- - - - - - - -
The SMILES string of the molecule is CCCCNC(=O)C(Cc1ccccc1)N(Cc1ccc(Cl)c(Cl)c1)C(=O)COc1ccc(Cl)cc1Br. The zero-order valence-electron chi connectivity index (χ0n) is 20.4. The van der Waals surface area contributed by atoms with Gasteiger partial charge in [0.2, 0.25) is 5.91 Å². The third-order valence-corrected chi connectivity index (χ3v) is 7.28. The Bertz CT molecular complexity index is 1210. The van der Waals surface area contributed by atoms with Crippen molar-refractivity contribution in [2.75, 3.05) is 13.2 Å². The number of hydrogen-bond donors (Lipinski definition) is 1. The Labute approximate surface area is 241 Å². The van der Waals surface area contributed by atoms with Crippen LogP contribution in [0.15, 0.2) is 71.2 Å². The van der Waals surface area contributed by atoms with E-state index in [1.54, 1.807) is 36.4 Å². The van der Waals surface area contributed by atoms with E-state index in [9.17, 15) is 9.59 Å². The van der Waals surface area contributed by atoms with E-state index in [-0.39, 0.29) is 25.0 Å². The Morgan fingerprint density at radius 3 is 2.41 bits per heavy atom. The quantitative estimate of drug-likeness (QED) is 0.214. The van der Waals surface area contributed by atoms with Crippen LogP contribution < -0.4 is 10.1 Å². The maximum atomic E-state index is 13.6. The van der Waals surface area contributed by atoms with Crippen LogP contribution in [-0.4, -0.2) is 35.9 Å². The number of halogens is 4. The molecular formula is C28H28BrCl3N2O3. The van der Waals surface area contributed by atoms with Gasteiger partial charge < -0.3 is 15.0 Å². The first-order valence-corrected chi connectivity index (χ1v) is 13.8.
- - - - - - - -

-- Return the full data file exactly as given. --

The SMILES string of the molecule is CCCCNC(=O)C(Cc1ccccc1)N(Cc1ccc(Cl)c(Cl)c1)C(=O)COc1ccc(Cl)cc1Br. The zero-order valence-electron chi connectivity index (χ0n) is 20.4. The van der Waals surface area contributed by atoms with Gasteiger partial charge in [0.2, 0.25) is 5.91 Å². The third-order valence-corrected chi connectivity index (χ3v) is 7.28. The Bertz CT molecular complexity index is 1210. The van der Waals surface area contributed by atoms with Crippen molar-refractivity contribution in [2.75, 3.05) is 13.2 Å². The number of hydrogen-bond donors (Lipinski definition) is 1. The Labute approximate surface area is 241 Å². The van der Waals surface area contributed by atoms with Crippen LogP contribution in [0.15, 0.2) is 71.2 Å². The van der Waals surface area contributed by atoms with E-state index in [1.54, 1.807) is 36.4 Å². The van der Waals surface area contributed by atoms with E-state index in [9.17, 15) is 9.59 Å². The van der Waals surface area contributed by atoms with E-state index in [-0.39, 0.29) is 25.0 Å². The Morgan fingerprint density at radius 3 is 2.41 bits per heavy atom. The quantitative estimate of drug-likeness (QED) is 0.214. The van der Waals surface area contributed by atoms with Crippen LogP contribution < -0.4 is 10.1 Å². The maximum atomic E-state index is 13.6. The van der Waals surface area contributed by atoms with Crippen LogP contribution in [-0.4, -0.2) is 35.9 Å². The number of halogens is 4. The molecular formula is C28H28BrCl3N2O3. The van der Waals surface area contributed by atoms with Gasteiger partial charge < -0.3 is 15.0 Å². The first-order valence-corrected chi connectivity index (χ1v) is 13.8.